If you thought Bryson DeChambeau's distance gains were already impressive enough on the PGA Tour this year, the Mad Scientist admits he is only just getting started.
DeChambeau, speaking to the media ahead of this week's US Open at Winged Foot, claims he wants to be able to consistently hit drives over 400 yards and be able to find the greens on par-4 holes on a regular basis.
"I’m always trying to improve and I think I've figured a few things out," said DeChambeau, ranked ninth in the world rankings.
"My ultimate goal is to be able to drive the ball 400 yards in the air so I can drive the greens every week and have it be an unfair advantage.
"I’ve still got a ways to go, but if I’m hitting it as good as I am now with the driver, it’s going to be a tremendous asset."
While DeChambeau may have topped the PGA Tour driving distance charts for 2019/20 with an average of 322.1 yards (a 20-yard gain on his distance the previous year), he has sent multiple drives over the 400-yard mark especially in recent months.
The increase in power has been a result of the American packing on 40 pounds over the last 12 months, and the fact he now generates an incredible swing speed of 140 mph and ball speed bordering 200 mph.
Despite picking up seven consecutive top-eight finishes on the PGA Tour earlier this year, DeChambeau's form has waned since a tied fourth at the PGA Championship at the start of August with a missed cut at the Northern Trust, 50th at the BMW Championship and eventual 22nd place in the FedEx Cup.
But despite an indifferent run of results of late, DeChambeau very much fancies his chances of landing his maiden major title at the US Open this week, albeit at a testing Winged Foot where the winning score will likely be close to level par.
"I'm hitting it as far as I possibly can up there," said DeChambeau, who has played in five previous US Opens with a best result of tied 15th at Oakmont in 2016.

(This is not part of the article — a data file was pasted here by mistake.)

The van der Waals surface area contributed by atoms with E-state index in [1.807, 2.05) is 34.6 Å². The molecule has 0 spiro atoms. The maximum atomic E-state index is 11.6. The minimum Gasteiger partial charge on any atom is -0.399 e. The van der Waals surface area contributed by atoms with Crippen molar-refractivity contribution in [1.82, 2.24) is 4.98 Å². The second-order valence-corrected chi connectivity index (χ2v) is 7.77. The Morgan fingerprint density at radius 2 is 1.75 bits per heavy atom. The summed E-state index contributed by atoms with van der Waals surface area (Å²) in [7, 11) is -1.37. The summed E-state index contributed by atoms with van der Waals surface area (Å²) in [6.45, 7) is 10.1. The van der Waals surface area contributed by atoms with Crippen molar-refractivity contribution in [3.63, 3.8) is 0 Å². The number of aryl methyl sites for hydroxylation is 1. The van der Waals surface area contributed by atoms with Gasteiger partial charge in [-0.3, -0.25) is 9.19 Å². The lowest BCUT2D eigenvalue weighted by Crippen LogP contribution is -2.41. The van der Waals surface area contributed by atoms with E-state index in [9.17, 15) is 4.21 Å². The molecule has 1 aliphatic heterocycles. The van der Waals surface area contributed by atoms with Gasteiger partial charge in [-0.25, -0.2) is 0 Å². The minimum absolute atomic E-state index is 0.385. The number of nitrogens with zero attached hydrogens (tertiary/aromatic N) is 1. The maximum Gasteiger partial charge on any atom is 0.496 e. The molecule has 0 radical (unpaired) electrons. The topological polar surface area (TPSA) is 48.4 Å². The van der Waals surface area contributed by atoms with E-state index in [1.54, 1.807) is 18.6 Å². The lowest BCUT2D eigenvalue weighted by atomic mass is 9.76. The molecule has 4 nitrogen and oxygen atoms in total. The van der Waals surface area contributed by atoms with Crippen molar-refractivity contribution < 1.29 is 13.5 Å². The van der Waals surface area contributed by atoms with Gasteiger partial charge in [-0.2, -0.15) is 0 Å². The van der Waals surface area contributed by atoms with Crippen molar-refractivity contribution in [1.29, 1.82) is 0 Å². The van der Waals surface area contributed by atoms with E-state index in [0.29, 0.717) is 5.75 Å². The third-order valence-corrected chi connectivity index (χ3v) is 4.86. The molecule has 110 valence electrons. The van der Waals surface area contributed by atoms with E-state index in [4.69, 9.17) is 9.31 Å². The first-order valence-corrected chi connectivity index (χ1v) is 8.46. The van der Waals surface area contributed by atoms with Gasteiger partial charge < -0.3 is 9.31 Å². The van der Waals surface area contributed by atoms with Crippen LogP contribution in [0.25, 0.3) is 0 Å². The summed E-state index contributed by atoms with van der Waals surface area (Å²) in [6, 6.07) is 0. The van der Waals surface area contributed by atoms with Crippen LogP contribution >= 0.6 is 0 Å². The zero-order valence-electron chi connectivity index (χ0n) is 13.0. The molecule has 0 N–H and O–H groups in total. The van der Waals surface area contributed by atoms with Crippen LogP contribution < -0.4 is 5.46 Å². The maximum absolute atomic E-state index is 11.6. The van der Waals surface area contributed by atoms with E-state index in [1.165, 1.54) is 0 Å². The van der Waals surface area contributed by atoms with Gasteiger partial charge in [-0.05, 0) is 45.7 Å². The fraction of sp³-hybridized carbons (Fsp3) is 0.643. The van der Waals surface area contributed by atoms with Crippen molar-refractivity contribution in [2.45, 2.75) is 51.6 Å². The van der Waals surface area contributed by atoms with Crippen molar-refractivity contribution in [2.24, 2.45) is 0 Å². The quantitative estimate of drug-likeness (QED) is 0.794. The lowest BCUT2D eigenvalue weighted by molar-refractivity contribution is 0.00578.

"Even if it's [drive] in the rough, I can still get it to the front edge or the middle of the greens with pitching wedges or 9-irons. That's the beauty of my length and that advantage.
"Now, obviously, if it's into the wind and there's some of those situations going on, it's going to be different. There's certain holes I might lay up on just because of the situation, but for the most part I'm going to be trying to go after it as much as I possibly can."
DeChambeau also admits he has been working on straightening things up following his week away from competitive action.
"Well, for me, it's about hitting it straighter with a driver and trying to add speed while still hitting it straighter," he said.
"I felt like I got some stuff taken care of [last week], but again, it's this never-ending journey of, man, I hit this one good and then I feel like I make the same motion and it doesn't do the same thing, and I'm like, hmm, why is that, FlightScope told me it was the exact same thing, so what's going on there.
"So we're working through some stuff to try and understand how to make it less sensitive when I'm swinging at these high speeds because obviously when you're swinging 15 miles an hour faster than what they test, than what anybody tests, it's going to affect how the ball performs a little differently. We're working on how to optimize what I'm doing."